In 1942 an intensified Aleutian low induced warm anomalies over Alaska, while a pattern of weak Icelandic low and strong Scandinavian high led to an unusually persistent flow of cold arctic air over eastern Scandinavia. The local mechanism was apparently typical: a high pressure ridge over the eastern Atlantic and a trough over western Russia were present throughout the winter 1941-42 and steered the migratory cyclones approaching Europe to the north of Scandinavia or into the Mediterranean. Such conditions, even temporary, are well known to bring frigid arctic air down across eastern Scandinavia and over western Russia and are associated with the strength of vorticity in the mid-latitude jet stream (see below).
To what extent we may assume that each of the cold incursions noted above in the historical European temperature records were similar in origin is not clear from the historical occurrence of Nino-type events which suggests a greater frequency than the 8 cold incursions suggested from the figure on p. NN. But when Napoleon faced Moscow in 1812, he did so in the first year of another European cold wave, while the 1789 revolution was at least partially the consequence of crop failures in France during the 1780s cold spell that led to unrest in the countryside and hunger in the towns.
These events have been associated with agricultural crises, famines, civil disturbance and migrations: the great Irish potato famine (when a third of the population starved because the tubers froze in storage) occurred during the 1740s cold incursion.
Much of European history has been marked by the effects of such irruptions of arctic air into a region that is habitually under the influence of warm Atlantic air – to which, consequently, European agriculture and economy has been adapted. But at the end of the 20th century, an anomalous and very rapid warm shift in surface temperatures occurred that has been described as a “jump” in the temperature record. Over just a 3-year period from 1987-1990, SAT anomalies inceased rapidly over about a full degree.
Regional SAT was maintained through to the end of the record in 2014 at a higher mean temperature than had been recorded during the previous century. One may choose to ignore it and simply draw a trend line from 1890 to 2015 – or one may choose to interpret the record differently, as here: both positions are valid and in the present state of climate science your choice will largely depend on your confidence in the reliability of simulation modelling of complex Earth systems.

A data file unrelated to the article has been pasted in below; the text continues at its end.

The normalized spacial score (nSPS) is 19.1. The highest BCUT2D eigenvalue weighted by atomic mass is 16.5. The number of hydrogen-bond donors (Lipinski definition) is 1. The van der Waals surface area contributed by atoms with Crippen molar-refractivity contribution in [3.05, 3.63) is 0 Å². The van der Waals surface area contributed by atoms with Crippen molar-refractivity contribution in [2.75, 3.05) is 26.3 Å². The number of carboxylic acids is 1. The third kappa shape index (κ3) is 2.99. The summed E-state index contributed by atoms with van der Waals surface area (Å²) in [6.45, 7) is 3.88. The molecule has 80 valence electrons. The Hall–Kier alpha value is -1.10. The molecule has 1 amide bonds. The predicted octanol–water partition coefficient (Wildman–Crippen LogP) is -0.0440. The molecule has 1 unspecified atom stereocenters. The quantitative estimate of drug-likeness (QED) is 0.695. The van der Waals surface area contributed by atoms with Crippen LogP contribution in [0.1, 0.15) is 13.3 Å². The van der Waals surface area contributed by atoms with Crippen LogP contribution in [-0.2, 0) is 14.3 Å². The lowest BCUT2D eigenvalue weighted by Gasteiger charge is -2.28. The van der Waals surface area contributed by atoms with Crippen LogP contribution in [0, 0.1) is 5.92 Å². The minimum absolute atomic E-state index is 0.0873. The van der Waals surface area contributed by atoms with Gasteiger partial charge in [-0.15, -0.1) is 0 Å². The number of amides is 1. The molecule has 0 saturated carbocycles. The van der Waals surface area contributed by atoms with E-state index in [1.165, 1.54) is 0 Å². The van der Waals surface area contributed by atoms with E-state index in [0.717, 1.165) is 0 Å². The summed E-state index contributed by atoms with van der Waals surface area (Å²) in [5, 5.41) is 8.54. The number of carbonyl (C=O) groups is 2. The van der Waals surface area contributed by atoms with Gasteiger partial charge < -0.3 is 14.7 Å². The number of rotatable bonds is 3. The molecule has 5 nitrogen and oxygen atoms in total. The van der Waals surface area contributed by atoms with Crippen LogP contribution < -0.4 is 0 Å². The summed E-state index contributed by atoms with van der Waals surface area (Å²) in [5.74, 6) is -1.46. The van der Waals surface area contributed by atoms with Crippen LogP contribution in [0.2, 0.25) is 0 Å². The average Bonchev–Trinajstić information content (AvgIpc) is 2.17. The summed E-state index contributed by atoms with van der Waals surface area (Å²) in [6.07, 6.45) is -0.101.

The flowering dates of plant communities in Britan, analysed for their response to long-term change in the Central England surface air temperature record, responded closely to this regime shift.  The fit between ambient temperature and flowering dates (both at community level and for individual species) is excellent over each 25-year segment of the entire record back to the 1750s. The series terminates in a very clear 15-day advance in the dates of community flowering after 1985 that was maintained to the end of the record in 2008.
Such a rapid change in surface air temperature over this large region is compatible neither with anthropogenic nor with volcanic forcing, but is consistent with the expected result of an equally major and rapid change in the distribution of atmospheric pressure over the entire North Atlantic-Arctic region.
This is indicated by change in the values of both the wintertime NAO and the Arctic Oscillation (northern annular mode of Hurrell) which together describe the state of the polar vortex north of the mid-latitude jet stream; when polar surface pressure is low (positive AO index) this flows strongly and consistently, with relatively weak meanders, so that cold polar air tends not to intrude down into mid-latitude Europe. But when polar surface pressure is high (negative AO index) the jet stream weakens and meanders more strongly, so that cold polar air is routinely carried down into mid-latitudes. Because of the existence of the western mountain ranges in North America that perturb its flow, the jet stream has a preferred number and location of southerly waves appropriate to each state of the AO. Periods of strongly negative AO are, in western Europe, associated with irruptions of cold polar air, as occurred rather commonly in the period 1935-45, discussed above.
Major warm excursions in surface air temperatures on the Japanese islands have already been noted for these same years (see plots for two rural stations on p. NN) and although these excursions were brief and cooling set in after only a single peak warm year, they were peraps related to the same rapid change in the value of the Arctic Oscillation after 1985. Changes in the AO has consequences for the strength of the winter westerlies that bring cold air from central Asia down across the Japanese islands, affecting winter temperatures generally in East Asia; this effect is modified by the strength of western Pacific cyclonic activity, and the 1985-1990 warm event over Japan (see p. NN) appears to have been the result of complex interaction between these two processes.
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 Park, H.-J. and J.-B. Ahn (2016) Clim. Dyn. 46, 3205-3221.